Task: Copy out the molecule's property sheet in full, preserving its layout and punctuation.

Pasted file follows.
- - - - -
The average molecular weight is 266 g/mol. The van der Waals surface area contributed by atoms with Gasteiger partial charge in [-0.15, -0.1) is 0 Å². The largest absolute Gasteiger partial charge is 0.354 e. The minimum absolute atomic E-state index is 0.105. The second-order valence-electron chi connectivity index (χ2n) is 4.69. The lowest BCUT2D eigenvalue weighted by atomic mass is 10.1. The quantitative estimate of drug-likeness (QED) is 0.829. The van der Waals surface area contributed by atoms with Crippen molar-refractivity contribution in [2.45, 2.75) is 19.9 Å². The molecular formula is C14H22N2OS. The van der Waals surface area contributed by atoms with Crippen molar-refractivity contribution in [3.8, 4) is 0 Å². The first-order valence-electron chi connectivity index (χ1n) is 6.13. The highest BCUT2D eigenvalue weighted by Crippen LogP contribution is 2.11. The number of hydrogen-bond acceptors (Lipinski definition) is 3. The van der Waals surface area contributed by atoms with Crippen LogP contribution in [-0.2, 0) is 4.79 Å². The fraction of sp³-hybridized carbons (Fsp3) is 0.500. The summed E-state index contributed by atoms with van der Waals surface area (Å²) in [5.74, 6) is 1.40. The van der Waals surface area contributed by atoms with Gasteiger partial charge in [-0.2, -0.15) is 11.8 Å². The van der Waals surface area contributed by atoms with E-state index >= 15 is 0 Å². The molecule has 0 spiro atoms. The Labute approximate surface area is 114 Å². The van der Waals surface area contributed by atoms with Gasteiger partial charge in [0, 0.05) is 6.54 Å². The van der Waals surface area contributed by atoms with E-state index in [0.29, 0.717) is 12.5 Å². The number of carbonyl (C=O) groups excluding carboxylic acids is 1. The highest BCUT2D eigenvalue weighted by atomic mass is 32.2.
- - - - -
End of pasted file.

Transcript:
The average molecular weight is 266 g/mol. The van der Waals surface area contributed by atoms with Gasteiger partial charge in [-0.15, -0.1) is 0 Å². The largest absolute Gasteiger partial charge is 0.354 e. The minimum absolute atomic E-state index is 0.105. The second-order valence-electron chi connectivity index (χ2n) is 4.69. The lowest BCUT2D eigenvalue weighted by atomic mass is 10.1. The quantitative estimate of drug-likeness (QED) is 0.829. The van der Waals surface area contributed by atoms with Crippen molar-refractivity contribution in [2.45, 2.75) is 19.9 Å². The molecular formula is C14H22N2OS. The van der Waals surface area contributed by atoms with Crippen molar-refractivity contribution in [3.8, 4) is 0 Å². The first-order valence-electron chi connectivity index (χ1n) is 6.13. The highest BCUT2D eigenvalue weighted by Crippen LogP contribution is 2.11. The number of hydrogen-bond acceptors (Lipinski definition) is 3. The van der Waals surface area contributed by atoms with Crippen LogP contribution in [-0.2, 0) is 4.79 Å². The fraction of sp³-hybridized carbons (Fsp3) is 0.500. The summed E-state index contributed by atoms with van der Waals surface area (Å²) in [5.74, 6) is 1.40. The van der Waals surface area contributed by atoms with Gasteiger partial charge in [-0.2, -0.15) is 11.8 Å². The van der Waals surface area contributed by atoms with E-state index >= 15 is 0 Å². The molecule has 0 spiro atoms. The Labute approximate surface area is 114 Å². The van der Waals surface area contributed by atoms with Gasteiger partial charge in [0, 0.05) is 6.54 Å². The van der Waals surface area contributed by atoms with E-state index in [0.29, 0.717) is 12.5 Å². The number of carbonyl (C=O) groups excluding carboxylic acids is 1. The highest BCUT2D eigenvalue weighted by atomic mass is 32.2.